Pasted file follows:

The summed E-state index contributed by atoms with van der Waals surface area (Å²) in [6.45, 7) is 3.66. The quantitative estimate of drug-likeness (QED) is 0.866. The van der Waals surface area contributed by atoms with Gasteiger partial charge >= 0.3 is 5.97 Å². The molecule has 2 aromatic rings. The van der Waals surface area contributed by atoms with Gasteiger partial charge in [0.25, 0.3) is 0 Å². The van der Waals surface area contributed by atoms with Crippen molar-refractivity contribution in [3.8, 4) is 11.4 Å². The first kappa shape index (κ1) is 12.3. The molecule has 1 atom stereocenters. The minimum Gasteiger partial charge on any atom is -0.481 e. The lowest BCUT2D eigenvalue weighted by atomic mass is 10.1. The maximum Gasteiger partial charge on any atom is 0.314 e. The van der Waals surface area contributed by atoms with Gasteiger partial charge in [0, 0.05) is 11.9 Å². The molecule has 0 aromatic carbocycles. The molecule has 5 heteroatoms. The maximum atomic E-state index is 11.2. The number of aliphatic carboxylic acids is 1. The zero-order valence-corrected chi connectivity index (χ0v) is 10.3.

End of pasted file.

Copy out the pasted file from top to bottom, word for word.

The summed E-state index contributed by atoms with van der Waals surface area (Å²) in [6.45, 7) is 3.66. The quantitative estimate of drug-likeness (QED) is 0.866. The van der Waals surface area contributed by atoms with Gasteiger partial charge >= 0.3 is 5.97 Å². The molecule has 2 aromatic rings. The van der Waals surface area contributed by atoms with Gasteiger partial charge in [0.25, 0.3) is 0 Å². The van der Waals surface area contributed by atoms with Crippen molar-refractivity contribution in [3.8, 4) is 11.4 Å². The first kappa shape index (κ1) is 12.3. The molecule has 1 atom stereocenters. The minimum Gasteiger partial charge on any atom is -0.481 e. The lowest BCUT2D eigenvalue weighted by atomic mass is 10.1. The maximum Gasteiger partial charge on any atom is 0.314 e. The van der Waals surface area contributed by atoms with Gasteiger partial charge in [0, 0.05) is 11.9 Å². The molecule has 0 aromatic carbocycles. The molecule has 5 heteroatoms. The maximum atomic E-state index is 11.2. The number of aliphatic carboxylic acids is 1. The zero-order valence-corrected chi connectivity index (χ0v) is 10.3.